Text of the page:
Skip to main content

Doctoral Funding Through the National Center for Leadership in Intensive Intervention

The National Center for Leadership in Intensive Intervention (NCLII), a new consortium funded by the Office of Special Education Programs (OSEP), will prepare special education leaders to become experts in research on intensive intervention for students with disabilities who have persistent and severe academic (e.g., reading and math) and behavioral difficulties.

The project is currently recruiting applicants to begin doctoral study in special education in Fall 2015.

The project will provide generous support (i.e., tuition, stipend, research funding) for 28 doctoral scholars at partner institutions in a consortium that includes Vanderbilt University, Southern Methodist University, University of Connecticut, University of Illinois at Chicago, University of Minnesota, University of Texas at Austin, and Virginia Commonwealth University. Scholars will participate in a core curriculum focused on intensive intervention and will contribute to the Intensive Intervention Network, a web site designed to advance research on and implementation of intensive intervention. The project will provide opportunities for scholars to participate in cross-institutional research activities. In addition, the consortium will provide opportunities for scholars to intern with national ce nters supported by OSEP including A3 (Accelerated Academic Achievement); CEEDAR (Collaboration for Effective Educator Development, Accountability, and Reform); NCII (National Center on Intensive Intervention); and the IRIS Center at Vanderbilt University.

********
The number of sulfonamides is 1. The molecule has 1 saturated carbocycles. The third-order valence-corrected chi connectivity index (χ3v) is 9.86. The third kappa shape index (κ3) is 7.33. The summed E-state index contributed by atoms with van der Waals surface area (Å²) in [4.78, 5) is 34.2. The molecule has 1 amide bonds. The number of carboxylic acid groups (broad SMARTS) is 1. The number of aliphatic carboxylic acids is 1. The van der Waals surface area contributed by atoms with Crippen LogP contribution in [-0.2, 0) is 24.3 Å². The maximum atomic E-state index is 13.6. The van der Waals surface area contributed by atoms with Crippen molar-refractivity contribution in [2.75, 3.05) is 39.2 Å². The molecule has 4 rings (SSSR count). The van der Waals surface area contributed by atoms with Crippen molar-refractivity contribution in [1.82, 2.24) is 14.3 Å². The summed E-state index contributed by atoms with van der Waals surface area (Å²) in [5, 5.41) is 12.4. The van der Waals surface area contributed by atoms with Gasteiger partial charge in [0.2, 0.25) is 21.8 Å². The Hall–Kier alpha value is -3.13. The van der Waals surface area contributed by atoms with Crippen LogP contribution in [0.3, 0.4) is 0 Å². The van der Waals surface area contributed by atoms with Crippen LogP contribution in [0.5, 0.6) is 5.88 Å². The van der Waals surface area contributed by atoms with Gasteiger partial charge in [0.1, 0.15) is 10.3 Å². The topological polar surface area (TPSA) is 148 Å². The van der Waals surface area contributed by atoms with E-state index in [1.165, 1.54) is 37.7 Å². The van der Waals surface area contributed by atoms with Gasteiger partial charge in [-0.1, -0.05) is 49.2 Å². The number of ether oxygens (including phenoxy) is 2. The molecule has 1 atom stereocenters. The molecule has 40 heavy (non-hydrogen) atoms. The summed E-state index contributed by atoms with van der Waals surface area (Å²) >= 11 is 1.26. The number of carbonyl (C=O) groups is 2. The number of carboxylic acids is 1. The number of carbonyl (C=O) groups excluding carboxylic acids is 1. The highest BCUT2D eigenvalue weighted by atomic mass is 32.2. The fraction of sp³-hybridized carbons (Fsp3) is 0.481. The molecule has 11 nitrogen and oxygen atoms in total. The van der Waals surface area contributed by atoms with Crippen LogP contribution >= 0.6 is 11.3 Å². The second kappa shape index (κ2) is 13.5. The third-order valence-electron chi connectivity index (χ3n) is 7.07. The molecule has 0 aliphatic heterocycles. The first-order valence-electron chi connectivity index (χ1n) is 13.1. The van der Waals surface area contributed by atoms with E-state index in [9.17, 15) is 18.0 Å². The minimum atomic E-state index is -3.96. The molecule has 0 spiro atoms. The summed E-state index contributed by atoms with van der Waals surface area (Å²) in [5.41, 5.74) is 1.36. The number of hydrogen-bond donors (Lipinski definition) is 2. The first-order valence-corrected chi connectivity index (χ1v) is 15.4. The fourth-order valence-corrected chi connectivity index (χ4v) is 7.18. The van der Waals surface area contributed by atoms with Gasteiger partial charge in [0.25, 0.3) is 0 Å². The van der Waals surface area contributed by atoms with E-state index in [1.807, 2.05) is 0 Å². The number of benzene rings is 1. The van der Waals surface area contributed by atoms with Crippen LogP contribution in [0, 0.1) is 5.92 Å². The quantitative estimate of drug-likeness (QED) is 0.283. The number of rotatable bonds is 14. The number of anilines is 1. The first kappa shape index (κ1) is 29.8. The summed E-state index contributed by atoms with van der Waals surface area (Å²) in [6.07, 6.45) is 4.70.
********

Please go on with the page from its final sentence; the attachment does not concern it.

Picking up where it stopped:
Admissions criteria include:

  1. Master's degree in special education, educational psychology, school psychology or related field.
  2. Minimum of 2 years of relevant professional experience (preferably K-12 teaching).
  3. Interest in developing expertise in intensive intervention to improve academic and behavioral outcomes for students with disabilities, including Reading Disability, Math Disability, Emotional or Behavior Disorder, Intellectual Disability, and/or Autism Spectrum Disorder.
  4. Academic history suggesting likelihood of successful completion of a doctoral program at a participating university.
  5. Intention to find a position in an institution of higher education or in another special education leadership role upon completion of the doctoral program.
  6. Agreement to the funding source’s payback clause (i.e., work in the field of special education for 2 years for each year of funding).
  7. No prior participation in a special education doctoral program (i.e., no doctoral credits can be transferred into the program).
  8. Admission into a special education doctoral program at a participating university and an agreement from a participating faculty member to serve as the academic advisor.
  9. Members of traditionally underrepresented groups are highly encouraged to apply.

For additional information, please contact Project Directors Joe Wehby and Chris Lemons at or contact the NCLII representative at one of the participating institutions.